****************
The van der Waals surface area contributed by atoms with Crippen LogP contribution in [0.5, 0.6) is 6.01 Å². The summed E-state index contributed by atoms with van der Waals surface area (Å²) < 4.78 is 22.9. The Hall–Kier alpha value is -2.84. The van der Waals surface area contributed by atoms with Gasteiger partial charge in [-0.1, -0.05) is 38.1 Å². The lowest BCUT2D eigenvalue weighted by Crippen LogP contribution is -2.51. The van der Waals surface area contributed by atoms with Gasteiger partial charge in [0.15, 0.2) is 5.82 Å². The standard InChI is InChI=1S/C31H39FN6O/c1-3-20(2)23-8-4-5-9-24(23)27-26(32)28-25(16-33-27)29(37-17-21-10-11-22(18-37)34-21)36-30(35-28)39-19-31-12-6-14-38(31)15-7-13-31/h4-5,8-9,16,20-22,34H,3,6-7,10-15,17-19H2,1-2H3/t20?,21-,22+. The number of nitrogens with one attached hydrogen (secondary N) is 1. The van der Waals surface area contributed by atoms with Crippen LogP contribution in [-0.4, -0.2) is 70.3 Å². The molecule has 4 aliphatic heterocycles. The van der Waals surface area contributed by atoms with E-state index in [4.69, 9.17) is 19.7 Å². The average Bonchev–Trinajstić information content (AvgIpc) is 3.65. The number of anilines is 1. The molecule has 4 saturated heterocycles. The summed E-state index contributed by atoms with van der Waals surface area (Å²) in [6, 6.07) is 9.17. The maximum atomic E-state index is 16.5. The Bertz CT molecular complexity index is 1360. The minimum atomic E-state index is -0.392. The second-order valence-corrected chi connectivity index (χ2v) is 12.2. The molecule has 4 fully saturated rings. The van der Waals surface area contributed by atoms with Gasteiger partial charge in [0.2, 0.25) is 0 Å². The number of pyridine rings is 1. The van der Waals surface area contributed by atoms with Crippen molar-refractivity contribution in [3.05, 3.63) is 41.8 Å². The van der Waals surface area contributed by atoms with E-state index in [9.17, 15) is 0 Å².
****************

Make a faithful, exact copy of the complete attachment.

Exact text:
The van der Waals surface area contributed by atoms with Crippen LogP contribution in [0.5, 0.6) is 6.01 Å². The summed E-state index contributed by atoms with van der Waals surface area (Å²) < 4.78 is 22.9. The Hall–Kier alpha value is -2.84. The van der Waals surface area contributed by atoms with Gasteiger partial charge in [-0.1, -0.05) is 38.1 Å². The lowest BCUT2D eigenvalue weighted by Crippen LogP contribution is -2.51. The van der Waals surface area contributed by atoms with Gasteiger partial charge in [0.15, 0.2) is 5.82 Å². The standard InChI is InChI=1S/C31H39FN6O/c1-3-20(2)23-8-4-5-9-24(23)27-26(32)28-25(16-33-27)29(37-17-21-10-11-22(18-37)34-21)36-30(35-28)39-19-31-12-6-14-38(31)15-7-13-31/h4-5,8-9,16,20-22,34H,3,6-7,10-15,17-19H2,1-2H3/t20?,21-,22+. The number of nitrogens with one attached hydrogen (secondary N) is 1. The van der Waals surface area contributed by atoms with Crippen LogP contribution in [-0.4, -0.2) is 70.3 Å². The molecule has 4 aliphatic heterocycles. The van der Waals surface area contributed by atoms with E-state index in [4.69, 9.17) is 19.7 Å². The average Bonchev–Trinajstić information content (AvgIpc) is 3.65. The number of anilines is 1. The molecule has 4 saturated heterocycles. The summed E-state index contributed by atoms with van der Waals surface area (Å²) in [6, 6.07) is 9.17. The maximum atomic E-state index is 16.5. The Bertz CT molecular complexity index is 1360. The minimum atomic E-state index is -0.392. The second-order valence-corrected chi connectivity index (χ2v) is 12.2. The molecule has 4 fully saturated rings. The van der Waals surface area contributed by atoms with Gasteiger partial charge in [0.2, 0.25) is 0 Å². The number of pyridine rings is 1. The van der Waals surface area contributed by atoms with Crippen molar-refractivity contribution in [3.05, 3.63) is 41.8 Å². The van der Waals surface area contributed by atoms with E-state index in [9.17, 15) is 0 Å².